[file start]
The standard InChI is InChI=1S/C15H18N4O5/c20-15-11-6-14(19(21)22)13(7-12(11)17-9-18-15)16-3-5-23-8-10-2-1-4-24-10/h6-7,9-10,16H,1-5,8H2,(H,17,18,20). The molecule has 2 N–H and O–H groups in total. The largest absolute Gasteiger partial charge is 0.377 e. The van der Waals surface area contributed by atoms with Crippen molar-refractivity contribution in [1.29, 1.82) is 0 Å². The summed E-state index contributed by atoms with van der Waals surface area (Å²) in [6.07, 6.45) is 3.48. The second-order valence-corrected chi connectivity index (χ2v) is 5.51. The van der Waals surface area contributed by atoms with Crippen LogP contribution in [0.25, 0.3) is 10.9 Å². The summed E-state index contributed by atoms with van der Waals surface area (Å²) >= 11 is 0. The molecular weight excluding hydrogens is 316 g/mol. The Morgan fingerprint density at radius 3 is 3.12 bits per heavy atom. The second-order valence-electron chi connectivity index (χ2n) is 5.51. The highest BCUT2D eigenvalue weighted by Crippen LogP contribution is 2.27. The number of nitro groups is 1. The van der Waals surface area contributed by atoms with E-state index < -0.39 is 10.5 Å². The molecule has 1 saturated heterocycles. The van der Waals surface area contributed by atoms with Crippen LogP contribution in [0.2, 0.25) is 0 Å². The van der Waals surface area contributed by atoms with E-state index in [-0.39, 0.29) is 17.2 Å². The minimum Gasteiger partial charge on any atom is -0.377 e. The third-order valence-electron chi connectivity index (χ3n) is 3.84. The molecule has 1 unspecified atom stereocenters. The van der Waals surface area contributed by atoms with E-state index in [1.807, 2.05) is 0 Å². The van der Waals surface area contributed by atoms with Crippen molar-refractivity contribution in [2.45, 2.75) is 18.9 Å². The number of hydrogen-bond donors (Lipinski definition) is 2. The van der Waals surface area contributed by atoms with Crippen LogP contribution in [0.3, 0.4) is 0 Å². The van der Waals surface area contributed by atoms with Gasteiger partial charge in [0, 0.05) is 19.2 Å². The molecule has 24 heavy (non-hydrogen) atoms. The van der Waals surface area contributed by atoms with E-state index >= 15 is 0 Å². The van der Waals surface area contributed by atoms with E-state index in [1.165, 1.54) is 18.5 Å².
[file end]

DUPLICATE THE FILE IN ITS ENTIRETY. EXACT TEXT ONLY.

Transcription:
The standard InChI is InChI=1S/C15H18N4O5/c20-15-11-6-14(19(21)22)13(7-12(11)17-9-18-15)16-3-5-23-8-10-2-1-4-24-10/h6-7,9-10,16H,1-5,8H2,(H,17,18,20). The molecule has 2 N–H and O–H groups in total. The largest absolute Gasteiger partial charge is 0.377 e. The van der Waals surface area contributed by atoms with Crippen molar-refractivity contribution in [1.29, 1.82) is 0 Å². The summed E-state index contributed by atoms with van der Waals surface area (Å²) in [6.07, 6.45) is 3.48. The second-order valence-corrected chi connectivity index (χ2v) is 5.51. The van der Waals surface area contributed by atoms with Crippen LogP contribution in [0.25, 0.3) is 10.9 Å². The summed E-state index contributed by atoms with van der Waals surface area (Å²) >= 11 is 0. The molecular weight excluding hydrogens is 316 g/mol. The Morgan fingerprint density at radius 3 is 3.12 bits per heavy atom. The second-order valence-electron chi connectivity index (χ2n) is 5.51. The highest BCUT2D eigenvalue weighted by Crippen LogP contribution is 2.27. The number of nitro groups is 1. The van der Waals surface area contributed by atoms with E-state index < -0.39 is 10.5 Å². The molecule has 1 saturated heterocycles. The van der Waals surface area contributed by atoms with Crippen LogP contribution in [0.2, 0.25) is 0 Å². The van der Waals surface area contributed by atoms with E-state index in [-0.39, 0.29) is 17.2 Å². The minimum Gasteiger partial charge on any atom is -0.377 e. The third-order valence-electron chi connectivity index (χ3n) is 3.84. The molecule has 1 unspecified atom stereocenters. The van der Waals surface area contributed by atoms with E-state index in [1.807, 2.05) is 0 Å². The van der Waals surface area contributed by atoms with Crippen molar-refractivity contribution in [2.45, 2.75) is 18.9 Å². The number of hydrogen-bond donors (Lipinski definition) is 2. The van der Waals surface area contributed by atoms with Crippen LogP contribution in [0.3, 0.4) is 0 Å². The van der Waals surface area contributed by atoms with Gasteiger partial charge in [0, 0.05) is 19.2 Å². The molecule has 24 heavy (non-hydrogen) atoms. The van der Waals surface area contributed by atoms with E-state index >= 15 is 0 Å². The van der Waals surface area contributed by atoms with E-state index in [1.165, 1.54) is 18.5 Å².